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Antibiotic-Resistant Bacteria Continues to Rise, Is Clinical Surveillance the Answer to Keeping Patients Safe?

October 24, 2013


There have been several recent studies of late about the increase in antibiotic-resistant bacteria, especially in hospitals and other highly trafficked public places. A recent study, “Antibiotic Resistance 2013: A Global Market Study,” conducted by Biopharm Reports aimed to assess the current and developing methods of combating bacteria-borne illnesses. The study found that just “ten antibiotic classes are being used to treat 86 percent of all infections, while only five classes are being used to treat 60 percent of infections.” (1) This method of treating bacterial infections has bolstered antibiotic resistance by accelerating the emergence of resistant phenotypes, which can’t be killed with the antibiotics currently available. (1)

How did this become such an epidemic? Other than the fact we’re using the same drugs over and over again to treat infections, we’ve also been taking them too much as a population for the past 70 years. According to a PBS “Frontline” report that aired Oct. 22, “…a lot of estimates suggest that at least half of the antibiotics that we give to humans are wrongly prescribed or the doses are wrong…We need some better stewardship. We ought to take care of these medicines, rather than use them recklessly.”(2)

In many cases, such as viral infections, antibiotics won’t actually treat the condition, but people take them anyway. The Frontline report continued to warn about the dangers of antibiotic overuse and misuse.  Alexander Fleming, who first came up with penicillin, warned us in his Nobel Prize speech in 1945 against overuse. And today, we’re starting to see his words come to fruition. Last week, there was another study that found a large number of people went to doctors in emergency rooms for sore throats, and of the whole group, about 10 percent of them had a legitimate need for an antibiotic, and about 50 percent of them were prescribed antibiotics. (2)

Adding fuel to this fire is the fact that drug companies do not have financial incentives to produce new antibiotics. They have to spend sometimes upward of a billion dollars to develop a new antibiotic, and the return on this investment is not as profitable as other medications; patients only take antibiotics for a short time, as opposed to other drugs which are taken without a determined end point at the time of prescription. (2) New antibiotics are slow to get market approval as well. According to the Biopharm Report, “the approval of new antibiotics in the US fell by 60 percent from 30 in the decade between 1983 to 1992, to just over 12 over the period [from] 1998 to 2009.” (1)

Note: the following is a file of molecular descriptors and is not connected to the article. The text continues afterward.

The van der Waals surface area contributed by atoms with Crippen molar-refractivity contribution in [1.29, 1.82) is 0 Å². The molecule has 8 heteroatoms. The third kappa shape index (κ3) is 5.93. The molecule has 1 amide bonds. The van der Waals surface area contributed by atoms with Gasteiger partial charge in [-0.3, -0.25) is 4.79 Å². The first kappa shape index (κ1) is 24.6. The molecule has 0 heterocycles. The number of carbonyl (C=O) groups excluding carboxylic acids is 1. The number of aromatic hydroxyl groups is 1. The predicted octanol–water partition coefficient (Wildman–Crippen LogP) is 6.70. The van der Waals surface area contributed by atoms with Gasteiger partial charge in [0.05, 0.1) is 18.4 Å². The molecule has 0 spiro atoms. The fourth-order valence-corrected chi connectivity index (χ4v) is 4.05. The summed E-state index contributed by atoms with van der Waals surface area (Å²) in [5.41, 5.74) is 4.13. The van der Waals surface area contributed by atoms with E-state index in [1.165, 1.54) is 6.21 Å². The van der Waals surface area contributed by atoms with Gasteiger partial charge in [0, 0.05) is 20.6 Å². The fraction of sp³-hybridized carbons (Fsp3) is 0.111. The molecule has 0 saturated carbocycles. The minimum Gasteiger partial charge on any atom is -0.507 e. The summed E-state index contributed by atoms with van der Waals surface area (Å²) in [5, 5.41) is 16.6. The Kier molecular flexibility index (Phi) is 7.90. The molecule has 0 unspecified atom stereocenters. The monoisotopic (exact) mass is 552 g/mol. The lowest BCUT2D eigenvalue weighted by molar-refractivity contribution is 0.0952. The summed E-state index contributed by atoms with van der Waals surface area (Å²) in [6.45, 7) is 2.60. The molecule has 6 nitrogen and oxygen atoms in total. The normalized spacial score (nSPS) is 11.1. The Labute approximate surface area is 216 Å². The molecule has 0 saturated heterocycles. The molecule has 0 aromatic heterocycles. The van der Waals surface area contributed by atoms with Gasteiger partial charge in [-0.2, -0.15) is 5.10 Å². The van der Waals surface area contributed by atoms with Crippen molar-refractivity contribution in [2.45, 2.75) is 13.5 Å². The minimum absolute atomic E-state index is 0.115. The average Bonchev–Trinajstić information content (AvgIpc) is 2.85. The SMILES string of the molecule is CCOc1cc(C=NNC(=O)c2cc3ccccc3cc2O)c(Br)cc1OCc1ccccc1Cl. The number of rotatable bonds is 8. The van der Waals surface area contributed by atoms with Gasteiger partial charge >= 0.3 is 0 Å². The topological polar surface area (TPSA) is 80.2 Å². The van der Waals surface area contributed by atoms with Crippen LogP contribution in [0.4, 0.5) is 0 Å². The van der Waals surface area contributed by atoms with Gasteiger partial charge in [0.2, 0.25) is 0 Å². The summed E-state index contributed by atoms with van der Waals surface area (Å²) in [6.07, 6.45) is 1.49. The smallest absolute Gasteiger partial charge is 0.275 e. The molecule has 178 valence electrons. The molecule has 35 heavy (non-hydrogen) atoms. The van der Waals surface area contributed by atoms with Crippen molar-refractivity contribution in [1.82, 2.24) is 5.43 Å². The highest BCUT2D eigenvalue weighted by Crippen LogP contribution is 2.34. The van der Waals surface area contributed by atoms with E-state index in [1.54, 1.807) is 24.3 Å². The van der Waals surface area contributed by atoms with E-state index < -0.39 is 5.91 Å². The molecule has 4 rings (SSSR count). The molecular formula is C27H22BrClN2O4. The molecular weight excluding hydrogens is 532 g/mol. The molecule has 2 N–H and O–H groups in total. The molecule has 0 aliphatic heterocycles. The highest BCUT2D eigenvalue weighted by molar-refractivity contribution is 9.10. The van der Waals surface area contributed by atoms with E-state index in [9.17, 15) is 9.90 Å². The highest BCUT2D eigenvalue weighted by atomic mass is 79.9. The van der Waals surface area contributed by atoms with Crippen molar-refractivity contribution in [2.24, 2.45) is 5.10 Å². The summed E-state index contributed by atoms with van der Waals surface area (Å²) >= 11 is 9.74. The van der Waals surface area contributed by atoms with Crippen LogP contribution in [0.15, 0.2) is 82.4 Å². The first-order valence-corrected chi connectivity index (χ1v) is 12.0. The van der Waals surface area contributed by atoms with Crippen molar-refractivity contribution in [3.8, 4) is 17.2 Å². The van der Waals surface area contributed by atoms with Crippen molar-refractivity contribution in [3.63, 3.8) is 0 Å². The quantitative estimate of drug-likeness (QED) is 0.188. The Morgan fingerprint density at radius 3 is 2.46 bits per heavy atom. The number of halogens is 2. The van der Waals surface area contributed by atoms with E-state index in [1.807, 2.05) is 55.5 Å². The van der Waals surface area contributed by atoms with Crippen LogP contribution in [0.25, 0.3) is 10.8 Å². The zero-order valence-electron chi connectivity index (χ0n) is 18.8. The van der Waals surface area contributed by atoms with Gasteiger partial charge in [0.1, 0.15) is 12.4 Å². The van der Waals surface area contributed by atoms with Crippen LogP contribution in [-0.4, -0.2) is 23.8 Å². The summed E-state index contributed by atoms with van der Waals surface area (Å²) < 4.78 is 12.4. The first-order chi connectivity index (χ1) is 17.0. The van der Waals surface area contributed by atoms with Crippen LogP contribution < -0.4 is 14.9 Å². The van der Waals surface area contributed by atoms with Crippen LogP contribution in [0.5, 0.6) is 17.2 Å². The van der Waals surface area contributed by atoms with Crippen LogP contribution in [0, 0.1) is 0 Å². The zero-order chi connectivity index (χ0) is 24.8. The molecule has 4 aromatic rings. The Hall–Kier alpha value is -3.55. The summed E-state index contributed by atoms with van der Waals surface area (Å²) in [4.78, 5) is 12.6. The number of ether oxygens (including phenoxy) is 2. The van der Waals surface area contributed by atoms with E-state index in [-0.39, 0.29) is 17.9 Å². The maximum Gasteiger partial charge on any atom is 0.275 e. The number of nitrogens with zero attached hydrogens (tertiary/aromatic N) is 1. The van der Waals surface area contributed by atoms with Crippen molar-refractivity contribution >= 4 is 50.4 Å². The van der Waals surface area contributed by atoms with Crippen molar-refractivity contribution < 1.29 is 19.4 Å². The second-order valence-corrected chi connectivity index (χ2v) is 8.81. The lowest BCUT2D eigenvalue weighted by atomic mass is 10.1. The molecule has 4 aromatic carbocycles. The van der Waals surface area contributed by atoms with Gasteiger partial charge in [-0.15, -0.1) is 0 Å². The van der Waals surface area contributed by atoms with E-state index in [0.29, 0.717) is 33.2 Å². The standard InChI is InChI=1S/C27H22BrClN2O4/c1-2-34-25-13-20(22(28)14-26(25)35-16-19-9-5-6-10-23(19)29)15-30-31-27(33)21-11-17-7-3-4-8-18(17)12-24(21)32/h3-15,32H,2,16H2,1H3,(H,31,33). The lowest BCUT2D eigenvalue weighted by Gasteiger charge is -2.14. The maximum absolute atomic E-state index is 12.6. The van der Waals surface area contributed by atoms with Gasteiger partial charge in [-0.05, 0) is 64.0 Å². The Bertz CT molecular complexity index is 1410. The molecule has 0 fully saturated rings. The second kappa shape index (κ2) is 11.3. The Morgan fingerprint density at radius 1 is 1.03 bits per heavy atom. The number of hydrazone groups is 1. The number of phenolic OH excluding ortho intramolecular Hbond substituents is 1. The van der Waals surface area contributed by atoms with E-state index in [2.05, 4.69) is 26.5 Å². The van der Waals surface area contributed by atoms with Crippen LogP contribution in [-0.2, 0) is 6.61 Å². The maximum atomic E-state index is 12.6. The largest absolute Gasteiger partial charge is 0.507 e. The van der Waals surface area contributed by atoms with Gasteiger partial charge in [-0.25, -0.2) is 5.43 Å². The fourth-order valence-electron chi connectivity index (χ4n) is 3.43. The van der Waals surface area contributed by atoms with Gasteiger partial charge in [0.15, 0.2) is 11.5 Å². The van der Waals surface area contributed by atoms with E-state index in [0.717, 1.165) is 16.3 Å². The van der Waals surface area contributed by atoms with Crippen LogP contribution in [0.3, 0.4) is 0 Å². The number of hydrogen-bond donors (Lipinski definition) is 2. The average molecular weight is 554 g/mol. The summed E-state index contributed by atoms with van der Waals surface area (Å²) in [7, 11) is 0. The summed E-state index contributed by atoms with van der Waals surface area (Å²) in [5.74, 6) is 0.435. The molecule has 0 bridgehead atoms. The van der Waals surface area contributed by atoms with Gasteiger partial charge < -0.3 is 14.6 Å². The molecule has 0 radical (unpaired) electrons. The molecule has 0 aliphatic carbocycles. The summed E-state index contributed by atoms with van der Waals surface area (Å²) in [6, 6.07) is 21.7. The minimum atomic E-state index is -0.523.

PBS Frontline

Implementing Antimicrobial Stewardship programs in the hospital setting can closely monitor infections and provide clinical surveillance of patients  to reduce the number of Hospital Acquired Infections (HAIs) that not only affect individual patients, but the patient population. Alere Analytics’ real-time clinical surveillance provides antimicrobial stewardship to give providers the tools they need to manage infections at the point-of-care, before the bacteria can spread to additional patients. Our platform can provide stewardship management support by assisting in various areas, such as antibiotic de-escalation, surveillance, automated antibiograms, and others. For an in-depth look at this growing world-wide issue, read Alere Analytics’ white paper, “Antimicrobial Stewardship, Empowering Providers to Reduce Risk of HAIs.” 

Alere’s Test Target Treat initiative is also empowering healthcare professionals to make more targeted treatment decisions sooner by the use of rapid diagnostics – reducing inappropriate antimicrobial use and the spread of resistance. Alere’s best-in-class rapid diagnostics enable healthcare practitioners to distinguish between respiratory tract infections that require treatment and those that are self-limiting, as well as several other diagnostic tools that can help clinicians identify pathogens at the point-of-care and define an appropriate treatment strategy earlier. For more information visit:

The fight against antibiotic-resistant bacteria isn’t likely to end soon, but with the right clinical surveillance tools, hospitals and providers can protect their patient populations by identifying those at risk of new infections, take appropriate action in real-time, and prevent adverse events and readmissions. For more information about Alere Analytics’ Clinical Surveillance and Antimicrobial Stewardship Solutions, please visit our website.

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